Julia Al-Akkad-Marrakech-mareeg.com-Decades of conflict and complex power dynamics between Jewish and Muslim communities have resulted in a deep-rooted aversion towards cultural engagement. This continues to hinder multiethnic relationships throughout the Middle Eastern and North African region. Even so, a rich history of ethnic and religious diversity remains an inseparable embodiment of the cultural atmosphere in Morocco. In the June 2018 issue of the Mediterranean Quarterly, Yossef Ben-Meir discusses Morocco’s notable display of commitment towards peaceful coexistence, presenting promising outcomes for the kingdom. Concurrently, the question arises whether this Moroccan integration of cultural preservation and sustainable development is able to transcend borders across the Arab region.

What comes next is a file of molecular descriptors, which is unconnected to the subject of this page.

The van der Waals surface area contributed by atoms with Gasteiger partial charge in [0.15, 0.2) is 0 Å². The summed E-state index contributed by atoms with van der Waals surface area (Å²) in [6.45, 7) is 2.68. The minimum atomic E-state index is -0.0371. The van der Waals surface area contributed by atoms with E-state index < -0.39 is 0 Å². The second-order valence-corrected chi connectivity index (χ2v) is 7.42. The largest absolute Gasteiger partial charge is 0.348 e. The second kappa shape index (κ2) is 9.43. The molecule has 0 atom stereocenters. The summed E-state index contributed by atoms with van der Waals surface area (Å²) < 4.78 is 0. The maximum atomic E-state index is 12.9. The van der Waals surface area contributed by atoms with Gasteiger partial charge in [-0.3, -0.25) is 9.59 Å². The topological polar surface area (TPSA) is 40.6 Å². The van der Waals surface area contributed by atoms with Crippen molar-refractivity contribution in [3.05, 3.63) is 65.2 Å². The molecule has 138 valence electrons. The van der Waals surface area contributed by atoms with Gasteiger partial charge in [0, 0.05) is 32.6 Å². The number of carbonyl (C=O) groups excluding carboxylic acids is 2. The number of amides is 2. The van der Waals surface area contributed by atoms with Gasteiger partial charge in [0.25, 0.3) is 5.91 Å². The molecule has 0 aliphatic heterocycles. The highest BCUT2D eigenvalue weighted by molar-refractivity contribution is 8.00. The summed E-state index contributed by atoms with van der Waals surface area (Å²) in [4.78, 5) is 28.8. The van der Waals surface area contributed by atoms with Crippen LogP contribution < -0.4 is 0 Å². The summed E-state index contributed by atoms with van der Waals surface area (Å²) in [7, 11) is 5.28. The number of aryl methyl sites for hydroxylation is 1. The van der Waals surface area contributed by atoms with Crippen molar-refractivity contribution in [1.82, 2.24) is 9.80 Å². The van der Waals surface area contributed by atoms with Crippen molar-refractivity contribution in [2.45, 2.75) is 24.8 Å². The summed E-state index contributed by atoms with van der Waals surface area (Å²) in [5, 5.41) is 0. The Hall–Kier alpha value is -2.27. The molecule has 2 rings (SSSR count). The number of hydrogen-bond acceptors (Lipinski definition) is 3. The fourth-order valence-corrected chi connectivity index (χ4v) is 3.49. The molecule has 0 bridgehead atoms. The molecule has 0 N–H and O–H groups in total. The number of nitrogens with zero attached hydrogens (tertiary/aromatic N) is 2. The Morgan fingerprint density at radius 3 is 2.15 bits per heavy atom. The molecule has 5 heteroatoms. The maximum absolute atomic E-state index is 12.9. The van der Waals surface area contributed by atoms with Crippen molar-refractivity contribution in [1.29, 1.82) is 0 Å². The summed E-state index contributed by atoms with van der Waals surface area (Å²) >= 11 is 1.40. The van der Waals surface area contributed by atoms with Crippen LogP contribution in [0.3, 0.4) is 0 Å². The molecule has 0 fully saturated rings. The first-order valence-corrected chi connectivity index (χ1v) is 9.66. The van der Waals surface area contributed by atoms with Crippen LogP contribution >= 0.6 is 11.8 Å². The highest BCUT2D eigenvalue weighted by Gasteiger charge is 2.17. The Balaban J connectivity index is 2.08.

At the onset of the independence of Morocco, the country was home to the largest Jewish population in the Muslim world. The mellah, a Jewish quarter, in Marrakech emerged within the sixteenth century, a notable testament to the prominent Jewish identity instilled within early Moroccan history. This vibrant multicultural history is made evident by the approximately six hundred Hebrew “saints” that are buried at sites across Morocco, now recognized within the national preservation program. In a benevolent act of solidarity, the Moroccan Jewish community began to donate land to the High Atlas Foundation (HAF) in 2012 to plant organic fruit-tree nurseries for the benefit of Muslim farming families and schools. While impoverished families cannot afford to allocate the necessary two years to grow saplings from seeds, the Jewish community’s interfaith act helped to overcome this obstacle, initiating the House of Life project.